Wait ... Did You Spend Too Much on Your Bike?
We’ll be honest here, this isn’t a list of budget bikes, at least not in the usual sense. Rather, it’s more of a list of budget dream bikes—bikes that offer nearly the same level of performance as the $8,000 wonder-waffles, albeit with a few extra grams and a distinct reduction in bling factor. You’ll be hard pressed to find any shiny gold fork coatings, shiny gold cassettes or, for that matter, any shiny gold left in your wallet after buying one of these bikes. However, what you will find are high-end carbon frames, suspension that offers a balance of features and value and work-horse components that will get the job done. If you search around a bit, you even find bikes with carbon hoops.
We’ve organized the best bikes under $5,000 into short-, mid-, and long-travel categories, and further prioritized them by value.
Top Pick: The best bang for your buck. Solidly spec’d out of the box.
Runner-Up: Nearly as good of a value as the Top Pick, but fall just shy with a few components that aren’t quite up to snuff.
Honorable Mention: Offers great performance and value, but at a slightly higher cost.
Penny Pincher: Save some cash up front, and use it for upgrades later.
Splurge: You really, really want this bike—what’s few hundred dollars more?
If you’ve read this so far, and still are questioning the sanity of spending $5,000 on a two-wheeled toy, we’ve also compiled our favorite hardtails for under $2,000, full-suspension bikes under $2,500 and the best carbon buys under $4,000.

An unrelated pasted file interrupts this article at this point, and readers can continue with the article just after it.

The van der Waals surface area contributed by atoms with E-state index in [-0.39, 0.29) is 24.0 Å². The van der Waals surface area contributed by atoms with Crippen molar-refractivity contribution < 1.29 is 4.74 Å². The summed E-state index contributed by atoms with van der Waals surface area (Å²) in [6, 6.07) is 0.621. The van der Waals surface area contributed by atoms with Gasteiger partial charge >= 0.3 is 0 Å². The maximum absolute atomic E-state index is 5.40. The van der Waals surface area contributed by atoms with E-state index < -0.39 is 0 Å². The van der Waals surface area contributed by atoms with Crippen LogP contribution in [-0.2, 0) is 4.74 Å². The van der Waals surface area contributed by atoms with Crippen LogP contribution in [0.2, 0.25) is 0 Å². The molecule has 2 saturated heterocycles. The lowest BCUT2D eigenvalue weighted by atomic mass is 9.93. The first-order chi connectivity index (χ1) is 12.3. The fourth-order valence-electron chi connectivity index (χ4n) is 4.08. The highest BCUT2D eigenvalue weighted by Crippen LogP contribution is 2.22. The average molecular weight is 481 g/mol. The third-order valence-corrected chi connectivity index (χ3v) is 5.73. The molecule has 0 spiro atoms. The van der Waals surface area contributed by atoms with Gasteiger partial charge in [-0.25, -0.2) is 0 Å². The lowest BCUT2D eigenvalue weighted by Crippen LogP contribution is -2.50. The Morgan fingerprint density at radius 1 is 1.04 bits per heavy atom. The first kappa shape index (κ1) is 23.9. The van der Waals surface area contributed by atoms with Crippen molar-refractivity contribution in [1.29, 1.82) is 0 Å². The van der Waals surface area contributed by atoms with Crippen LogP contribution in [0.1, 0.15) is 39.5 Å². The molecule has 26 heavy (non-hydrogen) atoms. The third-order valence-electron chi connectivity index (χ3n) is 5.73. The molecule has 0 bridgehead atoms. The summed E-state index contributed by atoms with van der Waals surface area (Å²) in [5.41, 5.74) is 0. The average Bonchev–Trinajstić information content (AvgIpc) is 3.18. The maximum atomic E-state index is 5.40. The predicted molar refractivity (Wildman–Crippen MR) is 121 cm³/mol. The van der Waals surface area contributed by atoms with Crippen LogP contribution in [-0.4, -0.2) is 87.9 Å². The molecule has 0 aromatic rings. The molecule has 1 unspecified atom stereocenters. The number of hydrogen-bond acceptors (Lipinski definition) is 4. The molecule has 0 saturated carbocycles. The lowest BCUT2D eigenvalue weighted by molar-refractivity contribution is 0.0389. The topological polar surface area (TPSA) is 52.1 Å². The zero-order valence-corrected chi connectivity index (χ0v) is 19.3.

If you’re someone who jumps out of bed at 5:30 a.m. thinking, “Oh boy! Let’s go climb 5,000-feet!” then the Signal Peak Elite Race might just be the bike for you. With geometry numbers that trend more to the “pedal your guts out” side of things, the full-carbon Signal Peak is meant for racking up the elevation gain. However, it’s not so XC-oriented that you couldn’t go #endurbro an all-day adventure with your pals on bigger bikes. On that note, the 120-millimeter-travel Signal Peak Elite Race is smartly spec’d to keep weight down, but also keep strength for rough descents. Instead of a thoroughbred-XC fork, the Elite Race build sports a Fox 34 Step-Cast for more stiffness and strength. Other details point to the Signal Peak’s alter-ego, like its 180-/160-millimeter rotors with SRAM Level TL brakes, RaceFace Turbine R bars and a molded downtube protector. The carbon Reynolds TR 249 S wheels have a 24-millimeter-inner width, which matches nicely to the 29×2.35 Maxxis Forekasters.
Fezzari also offers the option to swap to Reynolds TR 367 S 27.5+ wheels and matching plus-size Rekon/Minion tires for no extra cost, in addition to an out-of-the-box tubeless setup and a multi-step fitting process to determine frame size, stem length and bar width. You could even opt to swap the stock X-Fusion Manic dropper for a Fox Transfer for an extra $120.
The cherry on top—you can run two water bottles in the front triangle.
For more information about the Fezzari, head to fezzari.com.